1.14: Stratified Sampling Method
Sampling is a technique to select a portion (or subset) of the larger population and study that portion (the sample) to gain information about the population. The sampling method ensures that samples are drawn without bias and accurately represent the population. Because measuring the entire population in a study is not practical, researchers use samples to represent the population of interest.
To choose a stratified sample, divide the population into groups called strata and then take a proportionate number from each stratum. For example, you could stratify (group) your college population by department and then choose a proportionate simple random sample from each stratum (each department) to get a stratified random sample. To choose a simple random sample from each department, number each member of the first department, number each member of the second department, and do the same for the remaining departments. Then use simple random sampling to choose proportionate numbers from the first department and do the same for each of the remaining departments. Those numbers picked from the first department, picked from the second department, and so on represent the members who make up the stratified sample.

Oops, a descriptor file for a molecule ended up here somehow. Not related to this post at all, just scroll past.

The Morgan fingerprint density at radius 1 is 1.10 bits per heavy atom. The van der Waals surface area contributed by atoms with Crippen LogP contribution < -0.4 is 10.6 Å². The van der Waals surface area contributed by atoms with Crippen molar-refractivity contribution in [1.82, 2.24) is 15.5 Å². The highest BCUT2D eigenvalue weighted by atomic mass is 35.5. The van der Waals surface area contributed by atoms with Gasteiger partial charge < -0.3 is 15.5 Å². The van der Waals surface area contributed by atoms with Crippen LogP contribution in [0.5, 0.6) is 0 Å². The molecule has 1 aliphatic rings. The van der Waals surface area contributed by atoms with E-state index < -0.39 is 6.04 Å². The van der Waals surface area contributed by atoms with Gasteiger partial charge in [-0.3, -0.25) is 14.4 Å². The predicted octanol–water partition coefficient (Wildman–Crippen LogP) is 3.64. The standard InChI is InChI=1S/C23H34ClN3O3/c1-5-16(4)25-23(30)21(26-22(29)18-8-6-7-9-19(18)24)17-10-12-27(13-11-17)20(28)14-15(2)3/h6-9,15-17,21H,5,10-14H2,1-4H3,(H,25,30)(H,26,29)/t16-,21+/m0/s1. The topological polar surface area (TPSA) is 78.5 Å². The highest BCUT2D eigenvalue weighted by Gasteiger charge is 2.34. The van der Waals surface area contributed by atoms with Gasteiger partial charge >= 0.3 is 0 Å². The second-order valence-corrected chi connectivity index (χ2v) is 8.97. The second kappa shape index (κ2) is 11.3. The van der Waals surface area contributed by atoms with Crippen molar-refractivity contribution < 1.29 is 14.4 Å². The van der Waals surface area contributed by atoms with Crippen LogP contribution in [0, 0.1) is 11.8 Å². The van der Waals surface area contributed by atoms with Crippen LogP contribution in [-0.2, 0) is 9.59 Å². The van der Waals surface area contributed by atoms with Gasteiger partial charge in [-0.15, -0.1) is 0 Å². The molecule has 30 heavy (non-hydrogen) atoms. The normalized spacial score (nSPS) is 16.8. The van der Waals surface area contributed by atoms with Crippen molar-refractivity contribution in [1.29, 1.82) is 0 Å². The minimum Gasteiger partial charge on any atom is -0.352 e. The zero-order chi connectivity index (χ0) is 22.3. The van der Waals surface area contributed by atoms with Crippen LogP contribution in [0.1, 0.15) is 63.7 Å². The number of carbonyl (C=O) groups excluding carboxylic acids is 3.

A survey of geographical regions can be done using stratified sampling where regions with similar habitat, elevation, and soil type can be divided into strata. Stratified random sampling can also be used to study elections' polling, people who work overtime hours, life expectancy, the income of varying populations, and income for different jobs across a nation.
This text is adapted from Openstax, Introductory Statistics, Section 1.2 Data, Sampling, and Variation in Data and Sampling